I was working on the grape harvest in Germany one time, when I asked a friend why the Kurdish women picking in the next row were singing. “They’re not singing,” he said. “They’re talking.” It was musical speech, very pretty, of which I understood not a thing.
When it came to art, I was just as clueless. “Very accomplished. Interesting. Impressive.” In other words: I didn’t understand a blind word of its language.
Opening this book was like being handed an interpretive key.
In their work, Gombrich explained, the artist is problem-solving. Look at a well-known painting: there was something that the artist was trying to work out, communicate or suggest, and it was only in this way that they could do it. It might mean following the representational idiom of their day and culture, or it might mean making a radical break from it and doing something quite different. To shift from two-dimensional images to three was a cognitive leap of the first order. When humanist traits influenced religious imagery in the Renaissance and secular figures were portrayed, it indicated times of social and philosophical change and a challenge to the hegemony of the Church. Cubism similarly arose in an era of radically shifting perspectives. Punk art just wanted to stick two fingers up at the establishment.
If you know its symbolic language, the painting will tell you its story. A connection in understanding can then be made, travelling between the verbal and the non-verbal, and meaning is in the psyche of the beholder. Unless an art work speaks directly to me in what Jung would call “archetypal statements” having “nothing to do with reason,” I need to have an idea of its context and the mind and intent of the artist. Otherwise, I might as well go straight to the museum café. And you have seen the price of those muffins?
Few people did more to document and expose the staggering scale of Stalin’s crimes than Aleksandr Solzhenitsyn. His diligence and skill in collating the material for this absorbing and prodigious record represent a singular literary-political accomplishment—all the more so when one bears in mind the oppressive and risky conditions under which he compiled notes and wrote. It is remarkable that the work ever saw the light of day. When he had no paper to write on in his prison cell, he would memorize the tragedies of fellow zeks so that they would not be buried under the rubble of history.
The Gulag Archipelago is monumental in its size, conscientiousness, commitment to individuals’ stories and humanity, and Solzhenitsyn’s own experiences as a political prisoner make him uniquely authoritative. It is one thing to know of the murders of millions as an accepted historical datum and quite another to learn facts in detail, the cruelties and the sufferings with names and places. Then the enormity of it all comes through.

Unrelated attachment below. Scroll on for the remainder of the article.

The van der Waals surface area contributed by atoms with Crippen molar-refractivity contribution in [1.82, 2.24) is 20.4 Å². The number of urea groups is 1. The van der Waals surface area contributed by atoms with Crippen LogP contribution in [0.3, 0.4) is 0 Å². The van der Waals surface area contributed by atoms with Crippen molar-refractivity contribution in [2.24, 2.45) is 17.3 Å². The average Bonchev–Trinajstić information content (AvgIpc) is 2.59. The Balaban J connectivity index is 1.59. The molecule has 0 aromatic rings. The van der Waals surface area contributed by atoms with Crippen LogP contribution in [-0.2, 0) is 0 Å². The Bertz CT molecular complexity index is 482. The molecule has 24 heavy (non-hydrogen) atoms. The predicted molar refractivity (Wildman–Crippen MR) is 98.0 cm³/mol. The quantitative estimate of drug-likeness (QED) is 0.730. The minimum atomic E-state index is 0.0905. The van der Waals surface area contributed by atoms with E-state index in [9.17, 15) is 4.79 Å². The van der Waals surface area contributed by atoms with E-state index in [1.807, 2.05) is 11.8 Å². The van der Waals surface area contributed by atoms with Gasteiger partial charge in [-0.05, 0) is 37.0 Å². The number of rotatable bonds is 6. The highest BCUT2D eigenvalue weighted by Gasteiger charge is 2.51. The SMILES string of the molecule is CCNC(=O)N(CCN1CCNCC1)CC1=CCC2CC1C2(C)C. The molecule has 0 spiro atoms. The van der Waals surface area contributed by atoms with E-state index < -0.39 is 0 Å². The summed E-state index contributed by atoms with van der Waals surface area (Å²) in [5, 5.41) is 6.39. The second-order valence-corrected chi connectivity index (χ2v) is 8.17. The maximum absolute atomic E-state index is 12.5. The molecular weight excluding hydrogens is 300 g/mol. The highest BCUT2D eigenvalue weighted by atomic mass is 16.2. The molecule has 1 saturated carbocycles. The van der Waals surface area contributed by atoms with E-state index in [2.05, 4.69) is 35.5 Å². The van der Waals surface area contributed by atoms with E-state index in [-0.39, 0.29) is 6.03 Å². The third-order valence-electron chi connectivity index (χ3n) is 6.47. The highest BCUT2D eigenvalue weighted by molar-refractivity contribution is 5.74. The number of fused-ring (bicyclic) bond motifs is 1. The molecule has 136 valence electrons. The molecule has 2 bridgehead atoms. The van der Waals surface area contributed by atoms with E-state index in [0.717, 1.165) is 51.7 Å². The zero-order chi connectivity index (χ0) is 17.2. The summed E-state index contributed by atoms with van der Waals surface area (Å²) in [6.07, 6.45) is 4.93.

I read the three volumes with astonishment at the persecution of so many and admiration for this man who stood up to make it known in such an accessible way. He treats the reader like a fellow human being, not an audience to be educated. Solzhenitsyn was an author, not a professional historian. He brings the material alive by telling true stories and while he does so, the dead are given the respect of memory.
When I grew up, the concept of evil had a physical embodiment in the figure of one man: Adolf Hitler. Even now, I find the sight of his face or the sound of his voice unnerving.
After reading Shirer’s book, which provided plenty of insights into Hitler’s character, Bullock’s biography went further in explaining the devastating success of this small-minded man. His very lack of complexity meant that he was not held back by considerations that might give others pause. The only virtues and obligations he recognized were strength of will and force. Duplicity and single-minded pitilessness were simply two more weapons in his armoury with which to subjugate and crush the weak. Allied to a simplistic ideology of Germany’s destiny, might is right and the Arian superman, his drive to attain political power was only ever heading in one direction: military aggression and wars of conquest, domestic tyranny and the elimination all who differed. Such hatred always needs a scapegoat, and the Jews were his terribly convenient and defenceless target.
Ninety years later, in a Europe where Germany has long been a major guarantor of peace, justice and stability, we have another war of nationalistic ideology, with the people of Ukraine being murdered by another cold-blooded dictator. We cannot fail Ukraine, or allow despotism to prevail. Hitler and his Nazis stand as a warning to us for all time.
It’s Armistice Day. A day for remembering, and heeding the lessons of wars past.
My parents and their generation, who lived and fought through the Second World War, wanted only to put that past behind them. This culture extended to schools, where we were not taught about the war and its history, even though Britain was a victor and the defeated regime vilified as an abomination that we might learn from.
In the newest war, in the Middle East, thousands of children are being killed and the British Home Secretary would like to ban a march for peace, calling it a “hate march.” Who is the abomination now? Who will stay the hand of the twisted men with murderous ideologies?
I didn’t read Shirer’s book until my mid-twenties, by which time I had studied German, made German friends, and the war was long confined to the past. Before I could begin to understand the how’s and why’s Hitler’s rise to power and the war, I needed a book that laid out what happened and when. This history does exactly that.
My father was just 16 when he joined a Royal Navy ship at the beginning of WWII. He had an intense dislike for what he called “war bores” and never spoke about his experiences to us kids, although he opened up a bit in later years. He survived the war, but emotionally he never really recovered.
If he were alive, today would be his 100th birthday, and I'm remembering.